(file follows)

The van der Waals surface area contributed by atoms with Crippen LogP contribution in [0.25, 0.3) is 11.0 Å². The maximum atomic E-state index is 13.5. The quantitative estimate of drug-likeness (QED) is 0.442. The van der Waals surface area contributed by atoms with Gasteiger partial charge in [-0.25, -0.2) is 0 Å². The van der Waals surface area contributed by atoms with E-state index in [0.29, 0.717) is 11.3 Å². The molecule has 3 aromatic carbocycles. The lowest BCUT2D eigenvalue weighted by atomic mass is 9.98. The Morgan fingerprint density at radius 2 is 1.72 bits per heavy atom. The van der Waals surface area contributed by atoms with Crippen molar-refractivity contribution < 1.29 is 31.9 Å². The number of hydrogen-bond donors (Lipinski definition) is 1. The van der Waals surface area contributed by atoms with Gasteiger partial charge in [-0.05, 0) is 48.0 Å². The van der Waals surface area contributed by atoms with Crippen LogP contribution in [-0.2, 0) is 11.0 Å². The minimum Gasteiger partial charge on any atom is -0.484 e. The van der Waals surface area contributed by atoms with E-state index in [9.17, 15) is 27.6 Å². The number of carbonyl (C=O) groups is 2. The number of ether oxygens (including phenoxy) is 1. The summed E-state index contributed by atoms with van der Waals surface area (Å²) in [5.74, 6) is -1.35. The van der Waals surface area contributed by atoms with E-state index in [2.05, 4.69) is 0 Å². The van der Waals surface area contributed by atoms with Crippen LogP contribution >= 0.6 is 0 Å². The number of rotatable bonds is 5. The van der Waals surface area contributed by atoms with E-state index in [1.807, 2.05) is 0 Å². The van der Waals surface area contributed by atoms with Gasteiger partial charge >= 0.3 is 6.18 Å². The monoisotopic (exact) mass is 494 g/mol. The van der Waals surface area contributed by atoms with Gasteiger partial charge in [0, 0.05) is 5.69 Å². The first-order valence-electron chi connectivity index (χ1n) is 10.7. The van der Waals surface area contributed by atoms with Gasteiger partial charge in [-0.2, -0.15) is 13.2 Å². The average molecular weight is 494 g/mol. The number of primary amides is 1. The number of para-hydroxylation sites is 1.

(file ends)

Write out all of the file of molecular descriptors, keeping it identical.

The van der Waals surface area contributed by atoms with Crippen LogP contribution in [0.25, 0.3) is 11.0 Å². The maximum atomic E-state index is 13.5. The quantitative estimate of drug-likeness (QED) is 0.442. The van der Waals surface area contributed by atoms with Gasteiger partial charge in [-0.25, -0.2) is 0 Å². The van der Waals surface area contributed by atoms with E-state index in [0.29, 0.717) is 11.3 Å². The molecule has 3 aromatic carbocycles. The lowest BCUT2D eigenvalue weighted by atomic mass is 9.98. The Morgan fingerprint density at radius 2 is 1.72 bits per heavy atom. The van der Waals surface area contributed by atoms with Crippen molar-refractivity contribution < 1.29 is 31.9 Å². The number of hydrogen-bond donors (Lipinski definition) is 1. The van der Waals surface area contributed by atoms with Gasteiger partial charge in [-0.05, 0) is 48.0 Å². The van der Waals surface area contributed by atoms with Crippen LogP contribution in [-0.2, 0) is 11.0 Å². The minimum Gasteiger partial charge on any atom is -0.484 e. The van der Waals surface area contributed by atoms with E-state index in [9.17, 15) is 27.6 Å². The number of carbonyl (C=O) groups is 2. The number of ether oxygens (including phenoxy) is 1. The summed E-state index contributed by atoms with van der Waals surface area (Å²) in [5.74, 6) is -1.35. The van der Waals surface area contributed by atoms with E-state index in [2.05, 4.69) is 0 Å². The van der Waals surface area contributed by atoms with Crippen LogP contribution >= 0.6 is 0 Å². The number of rotatable bonds is 5. The van der Waals surface area contributed by atoms with E-state index in [1.807, 2.05) is 0 Å². The van der Waals surface area contributed by atoms with Gasteiger partial charge >= 0.3 is 6.18 Å². The monoisotopic (exact) mass is 494 g/mol. The van der Waals surface area contributed by atoms with Gasteiger partial charge in [0, 0.05) is 5.69 Å². The first-order valence-electron chi connectivity index (χ1n) is 10.7. The van der Waals surface area contributed by atoms with Gasteiger partial charge in [-0.2, -0.15) is 13.2 Å². The average molecular weight is 494 g/mol. The number of primary amides is 1. The number of para-hydroxylation sites is 1.